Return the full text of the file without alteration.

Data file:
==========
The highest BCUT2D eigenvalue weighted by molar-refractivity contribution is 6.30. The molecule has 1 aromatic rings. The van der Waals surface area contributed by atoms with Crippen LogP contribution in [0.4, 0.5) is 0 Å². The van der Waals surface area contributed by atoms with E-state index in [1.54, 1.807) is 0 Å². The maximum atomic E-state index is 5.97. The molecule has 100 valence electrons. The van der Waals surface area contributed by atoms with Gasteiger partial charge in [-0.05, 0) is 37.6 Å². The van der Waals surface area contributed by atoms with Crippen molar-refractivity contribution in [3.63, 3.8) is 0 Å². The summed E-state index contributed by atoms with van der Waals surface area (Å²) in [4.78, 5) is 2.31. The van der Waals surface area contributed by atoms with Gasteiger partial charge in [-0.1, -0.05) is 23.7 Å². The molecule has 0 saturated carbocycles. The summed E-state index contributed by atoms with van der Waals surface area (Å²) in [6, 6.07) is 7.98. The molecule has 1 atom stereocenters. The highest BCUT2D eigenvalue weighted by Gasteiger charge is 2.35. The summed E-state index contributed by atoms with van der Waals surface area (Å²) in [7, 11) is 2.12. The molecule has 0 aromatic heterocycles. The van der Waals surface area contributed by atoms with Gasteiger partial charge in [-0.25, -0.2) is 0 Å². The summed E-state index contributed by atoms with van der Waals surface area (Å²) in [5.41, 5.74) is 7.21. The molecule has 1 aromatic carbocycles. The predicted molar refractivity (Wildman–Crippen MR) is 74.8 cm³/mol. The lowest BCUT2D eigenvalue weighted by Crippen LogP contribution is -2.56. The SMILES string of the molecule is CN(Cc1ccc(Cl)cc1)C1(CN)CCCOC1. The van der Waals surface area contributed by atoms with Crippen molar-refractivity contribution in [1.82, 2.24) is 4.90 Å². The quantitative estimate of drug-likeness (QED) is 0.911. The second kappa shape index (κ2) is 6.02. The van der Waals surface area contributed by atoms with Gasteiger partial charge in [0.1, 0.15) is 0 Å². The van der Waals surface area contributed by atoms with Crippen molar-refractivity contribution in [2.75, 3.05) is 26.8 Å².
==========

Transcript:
The highest BCUT2D eigenvalue weighted by molar-refractivity contribution is 6.30. The molecule has 1 aromatic rings. The van der Waals surface area contributed by atoms with Crippen LogP contribution in [0.4, 0.5) is 0 Å². The van der Waals surface area contributed by atoms with E-state index in [1.54, 1.807) is 0 Å². The maximum atomic E-state index is 5.97. The molecule has 100 valence electrons. The van der Waals surface area contributed by atoms with Gasteiger partial charge in [-0.05, 0) is 37.6 Å². The van der Waals surface area contributed by atoms with Crippen molar-refractivity contribution in [3.63, 3.8) is 0 Å². The summed E-state index contributed by atoms with van der Waals surface area (Å²) in [4.78, 5) is 2.31. The van der Waals surface area contributed by atoms with Gasteiger partial charge in [-0.1, -0.05) is 23.7 Å². The molecule has 0 saturated carbocycles. The summed E-state index contributed by atoms with van der Waals surface area (Å²) in [6, 6.07) is 7.98. The molecule has 1 atom stereocenters. The highest BCUT2D eigenvalue weighted by Gasteiger charge is 2.35. The summed E-state index contributed by atoms with van der Waals surface area (Å²) in [7, 11) is 2.12. The molecule has 0 aromatic heterocycles. The van der Waals surface area contributed by atoms with Gasteiger partial charge in [-0.25, -0.2) is 0 Å². The summed E-state index contributed by atoms with van der Waals surface area (Å²) in [5.41, 5.74) is 7.21. The molecule has 1 aromatic carbocycles. The predicted molar refractivity (Wildman–Crippen MR) is 74.8 cm³/mol. The lowest BCUT2D eigenvalue weighted by Crippen LogP contribution is -2.56. The SMILES string of the molecule is CN(Cc1ccc(Cl)cc1)C1(CN)CCCOC1. The van der Waals surface area contributed by atoms with Crippen molar-refractivity contribution in [1.82, 2.24) is 4.90 Å². The quantitative estimate of drug-likeness (QED) is 0.911. The second kappa shape index (κ2) is 6.02. The van der Waals surface area contributed by atoms with Gasteiger partial charge in [0.1, 0.15) is 0 Å². The van der Waals surface area contributed by atoms with Crippen molar-refractivity contribution in [2.75, 3.05) is 26.8 Å².